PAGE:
Seeking permission to reuse from a copyright owner
You'll require permission to reuse work if the relevant licences held by the University and/or the copyright exceptions do not allow you to use the work in the way you wish.
Obtaining copyright permission can be a lengthy process, and rights owners may charge a fee for the reuse of their material. Please contact our team if you need help or advice.
Copyright in audio and visual recordings
There are several different rights that relate to ownership of recordings of audio and video content including copyright, performance rights, and moral rights. For staff involved in developing audio and video teaching resources and recording content outside of teaching provision including recording webinars, podcasts, or conference presentations the University has a suite of guidance and consent forms.
Contact us if you have any questions regarding the appropriate form to use
Audience members in lecture recordings
If an audience is included and they are the focus of the recording:
- It is good practice to advise attendees in advance when the recording will take place, the purpose of the recording and to whom it will be made available.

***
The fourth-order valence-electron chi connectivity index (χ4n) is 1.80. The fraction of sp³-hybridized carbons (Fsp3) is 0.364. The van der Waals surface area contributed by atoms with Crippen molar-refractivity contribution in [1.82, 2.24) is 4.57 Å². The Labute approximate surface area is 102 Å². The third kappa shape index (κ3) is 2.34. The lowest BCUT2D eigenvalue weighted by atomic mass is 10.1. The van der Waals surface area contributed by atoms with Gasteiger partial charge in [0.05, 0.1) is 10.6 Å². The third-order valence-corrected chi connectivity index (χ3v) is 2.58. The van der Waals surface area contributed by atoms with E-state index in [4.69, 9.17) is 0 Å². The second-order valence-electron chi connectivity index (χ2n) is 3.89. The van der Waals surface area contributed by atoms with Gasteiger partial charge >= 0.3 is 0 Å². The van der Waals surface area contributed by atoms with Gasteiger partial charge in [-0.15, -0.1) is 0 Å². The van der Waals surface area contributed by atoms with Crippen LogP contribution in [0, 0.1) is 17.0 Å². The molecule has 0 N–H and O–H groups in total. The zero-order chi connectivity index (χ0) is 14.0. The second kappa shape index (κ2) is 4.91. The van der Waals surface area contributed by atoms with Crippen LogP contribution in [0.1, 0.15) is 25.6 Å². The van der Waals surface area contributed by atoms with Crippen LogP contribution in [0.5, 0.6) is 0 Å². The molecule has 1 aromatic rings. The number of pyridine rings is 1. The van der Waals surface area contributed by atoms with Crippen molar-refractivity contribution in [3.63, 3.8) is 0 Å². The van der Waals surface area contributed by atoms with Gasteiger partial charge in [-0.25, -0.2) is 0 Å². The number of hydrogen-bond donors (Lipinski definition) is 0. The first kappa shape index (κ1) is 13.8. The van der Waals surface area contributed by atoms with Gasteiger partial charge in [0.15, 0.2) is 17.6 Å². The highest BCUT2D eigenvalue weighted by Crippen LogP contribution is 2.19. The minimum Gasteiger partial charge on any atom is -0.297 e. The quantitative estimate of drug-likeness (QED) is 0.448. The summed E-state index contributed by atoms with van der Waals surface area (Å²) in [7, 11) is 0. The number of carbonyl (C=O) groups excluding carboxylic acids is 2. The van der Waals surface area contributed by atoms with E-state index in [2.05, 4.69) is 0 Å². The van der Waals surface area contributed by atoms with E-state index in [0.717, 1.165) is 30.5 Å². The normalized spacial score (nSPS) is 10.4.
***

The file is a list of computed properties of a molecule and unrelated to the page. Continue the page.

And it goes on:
- You should provide an area within the lecture theatre where images will not be recorded, for individuals who do not wish to be captured on camera.
Visit Jisc for more information about the legal implications of recording lectures.
Posting your published research articles on academic sharing websites
Academic social networking sites, copyright law and your contract terms
As part of the publishing process, the author normally assigns their copyright to the publisher. This means the publisher will own the copyright and can control the reuse of the article.
Publishers do not normally permit articles to be published on a commercial server.
If you have assigned your copyright to a publisher and signed a contract (Copyright Transfer Agreement), then you are legally bound to comply with the contract terms and statute law on copyright.
You should check the terms of the contract you entered into with the publisher to determine if this type of reuse is permitted.
You may find it useful to check the Sherpa/Romeo site for publisher policies.
The difference between the institutional repository and academic sharing sites
Publishers have provided non-commercial exceptions to their Copyright Transfer Agreements to allow manuscripts to be made available via not-for-profit servers only.
Not-for-profit servers are typically institutional repositories.
Commercial sites (such as ResearchGate or Academia.edu) are not covered by the exceptions. Many publishers explicitly forbid using these commercial sites as a means of publishing. Additionally, posting to these sites does not meet research funder Open Access compliance requirements.
Sharing your article if you have not assigned copyright to a publisher
Sharing your article on an academic social networking is lawful if you retain the copyright.
Always check a website's terms and conditions for information on reuse, sharing and copyright.